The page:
I used to think the most difficult part of parenting a teenager would be actually dealing with the teenager.
I was wrong.
Other than the fact that my nearly 15 year-old son wanders through our house in a general state of surliness, he hasn’t caused any more problems than he ever did.
His father, on the other hand, is making parenting a bit more difficult.
Don’t get me wrong. For the most part, my husband and I have been on the same page in regards to expectations for our children. But there’s been a recent hitch in that unity.
The trouble began when my son announced that he wanted to attend a liberal arts college out of state. Neither my husband nor I had a problem with that. We simply told Shepherd that he has to take responsibility for paying the difference between out-of-state and in-state tuition.
“Anything’s worth getting out of here,” he said. “This place is so boring.”
He clarified that “this place” encompasses the entire state of West Virginia. That’s was when my husband began to twitch.
Neither my husband nor I were born in West Virginia, but he has roots here. Deep roots. The kind of roots that go down so far they nearly reach the earth’s core. I, on the other hand, am a simple transplant in loose soil.
Our roots never made a difference until our son announced his lack of commitment to the Mountain State.
My husband was devastated by Shepherd’s comment, and his immediate reaction was to recite the entire family history and its connection to West Virginia. Both my son and I were unimpressed.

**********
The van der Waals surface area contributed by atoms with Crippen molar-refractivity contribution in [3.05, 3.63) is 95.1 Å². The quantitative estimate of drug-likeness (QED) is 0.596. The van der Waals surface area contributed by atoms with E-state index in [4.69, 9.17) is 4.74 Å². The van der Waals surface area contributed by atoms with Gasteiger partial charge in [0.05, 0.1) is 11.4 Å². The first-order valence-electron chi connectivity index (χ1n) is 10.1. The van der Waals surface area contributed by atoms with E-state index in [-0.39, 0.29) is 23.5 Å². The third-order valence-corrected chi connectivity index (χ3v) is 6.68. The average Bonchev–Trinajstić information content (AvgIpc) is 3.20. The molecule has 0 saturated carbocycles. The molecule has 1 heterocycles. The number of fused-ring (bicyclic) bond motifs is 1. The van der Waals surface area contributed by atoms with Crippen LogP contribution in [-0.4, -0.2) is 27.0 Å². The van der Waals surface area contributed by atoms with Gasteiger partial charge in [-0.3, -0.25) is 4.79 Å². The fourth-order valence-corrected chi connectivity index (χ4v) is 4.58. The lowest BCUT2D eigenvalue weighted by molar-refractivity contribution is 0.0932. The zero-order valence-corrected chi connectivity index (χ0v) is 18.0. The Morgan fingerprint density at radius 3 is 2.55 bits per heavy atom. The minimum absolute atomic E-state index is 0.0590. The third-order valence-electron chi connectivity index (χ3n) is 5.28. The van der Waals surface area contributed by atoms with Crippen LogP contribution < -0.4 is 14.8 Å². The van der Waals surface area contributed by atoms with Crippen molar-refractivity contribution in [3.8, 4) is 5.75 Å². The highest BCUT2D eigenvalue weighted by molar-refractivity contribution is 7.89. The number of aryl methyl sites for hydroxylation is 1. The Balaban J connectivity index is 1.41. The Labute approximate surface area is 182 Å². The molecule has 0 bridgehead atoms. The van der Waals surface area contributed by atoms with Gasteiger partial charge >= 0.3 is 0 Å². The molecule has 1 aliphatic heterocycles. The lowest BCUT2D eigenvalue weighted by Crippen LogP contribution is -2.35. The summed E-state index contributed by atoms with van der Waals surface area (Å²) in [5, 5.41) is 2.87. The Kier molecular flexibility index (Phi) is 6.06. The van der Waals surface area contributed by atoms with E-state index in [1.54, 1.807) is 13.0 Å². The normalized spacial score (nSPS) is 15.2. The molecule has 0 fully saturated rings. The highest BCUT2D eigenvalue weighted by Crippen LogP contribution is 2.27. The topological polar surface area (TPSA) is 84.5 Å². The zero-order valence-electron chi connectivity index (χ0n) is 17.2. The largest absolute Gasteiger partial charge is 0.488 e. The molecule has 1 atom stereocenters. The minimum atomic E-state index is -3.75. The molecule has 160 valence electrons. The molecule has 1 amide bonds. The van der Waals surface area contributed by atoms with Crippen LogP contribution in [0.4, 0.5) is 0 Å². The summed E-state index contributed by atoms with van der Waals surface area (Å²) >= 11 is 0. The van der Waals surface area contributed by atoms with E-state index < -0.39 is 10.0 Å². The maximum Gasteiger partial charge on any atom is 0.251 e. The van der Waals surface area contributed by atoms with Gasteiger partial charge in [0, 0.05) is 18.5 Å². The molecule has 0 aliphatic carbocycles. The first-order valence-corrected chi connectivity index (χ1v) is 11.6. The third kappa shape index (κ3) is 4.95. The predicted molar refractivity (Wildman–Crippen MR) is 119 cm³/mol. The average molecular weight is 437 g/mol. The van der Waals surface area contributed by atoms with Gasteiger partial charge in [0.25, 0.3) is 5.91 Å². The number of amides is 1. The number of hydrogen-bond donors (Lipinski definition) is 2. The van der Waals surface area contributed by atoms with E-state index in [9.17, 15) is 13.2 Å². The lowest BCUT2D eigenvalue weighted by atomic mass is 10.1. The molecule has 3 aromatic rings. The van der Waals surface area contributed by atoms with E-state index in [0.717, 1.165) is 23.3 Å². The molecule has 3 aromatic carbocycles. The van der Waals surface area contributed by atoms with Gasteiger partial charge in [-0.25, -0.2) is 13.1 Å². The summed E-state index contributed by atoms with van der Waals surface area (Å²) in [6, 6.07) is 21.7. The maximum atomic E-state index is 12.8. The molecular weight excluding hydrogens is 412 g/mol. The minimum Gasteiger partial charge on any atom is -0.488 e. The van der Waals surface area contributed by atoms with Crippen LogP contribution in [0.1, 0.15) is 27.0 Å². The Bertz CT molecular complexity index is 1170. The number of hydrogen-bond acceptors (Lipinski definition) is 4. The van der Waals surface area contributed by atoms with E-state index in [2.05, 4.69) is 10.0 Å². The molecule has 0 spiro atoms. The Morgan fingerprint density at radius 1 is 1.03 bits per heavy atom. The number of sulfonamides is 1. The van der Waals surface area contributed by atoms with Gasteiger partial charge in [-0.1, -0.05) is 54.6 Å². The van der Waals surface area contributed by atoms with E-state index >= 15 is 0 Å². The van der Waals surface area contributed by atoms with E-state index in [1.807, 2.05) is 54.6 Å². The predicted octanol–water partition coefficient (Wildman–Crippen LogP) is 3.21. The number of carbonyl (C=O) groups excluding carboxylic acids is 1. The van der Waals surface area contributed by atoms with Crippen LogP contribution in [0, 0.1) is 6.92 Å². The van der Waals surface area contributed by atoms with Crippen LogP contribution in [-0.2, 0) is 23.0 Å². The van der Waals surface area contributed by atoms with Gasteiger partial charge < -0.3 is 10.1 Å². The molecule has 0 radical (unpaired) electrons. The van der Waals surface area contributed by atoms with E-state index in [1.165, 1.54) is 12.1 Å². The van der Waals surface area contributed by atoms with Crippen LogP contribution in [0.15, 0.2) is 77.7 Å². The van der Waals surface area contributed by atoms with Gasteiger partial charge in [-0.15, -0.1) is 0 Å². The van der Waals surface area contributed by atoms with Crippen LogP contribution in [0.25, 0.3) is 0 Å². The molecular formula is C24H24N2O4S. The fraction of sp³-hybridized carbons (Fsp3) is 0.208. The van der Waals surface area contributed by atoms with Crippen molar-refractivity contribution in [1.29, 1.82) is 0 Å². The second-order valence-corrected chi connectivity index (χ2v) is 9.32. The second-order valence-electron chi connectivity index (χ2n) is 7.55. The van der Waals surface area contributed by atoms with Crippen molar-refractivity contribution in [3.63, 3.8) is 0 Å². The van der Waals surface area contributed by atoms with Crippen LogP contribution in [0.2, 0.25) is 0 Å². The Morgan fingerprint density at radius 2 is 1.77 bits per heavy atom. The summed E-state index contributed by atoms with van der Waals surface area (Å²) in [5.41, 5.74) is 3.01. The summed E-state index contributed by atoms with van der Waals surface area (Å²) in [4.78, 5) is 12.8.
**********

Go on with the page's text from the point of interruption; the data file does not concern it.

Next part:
I never grew up with an understanding of family roots as they relate to a sense of place. My dad is from Massachusetts, and my mom is from Michigan. I never lived in either state, and I spent my childhood in Oregon. To me, growing up meant moving out and moving on. It also meant that family has absolutely nothing to do with geography and everything to do with relationships.
On the other hand, my husband’s heart and soul are tied to West Virginia.
While I want to encourage Shepherd to move to Seattle (where he wants to be), my husband is encouraging him to maintain the family connection to West Virginia. I think our son can do both.
I don’t think he will lose his sense of place by leaving. I believe that, as he moves on, he’ll have the opportunity to share the essence of West Virginia and its people.
At this point, my husband isn’t in agreement, but we’ll see. We still have a few years and another child.
She’s 11 years old and already believes New York City is her destination.
I haven’t told my husband yet. I’m not sure he’s ready for that.
I AM sure that the next seven years are going to be very interesting.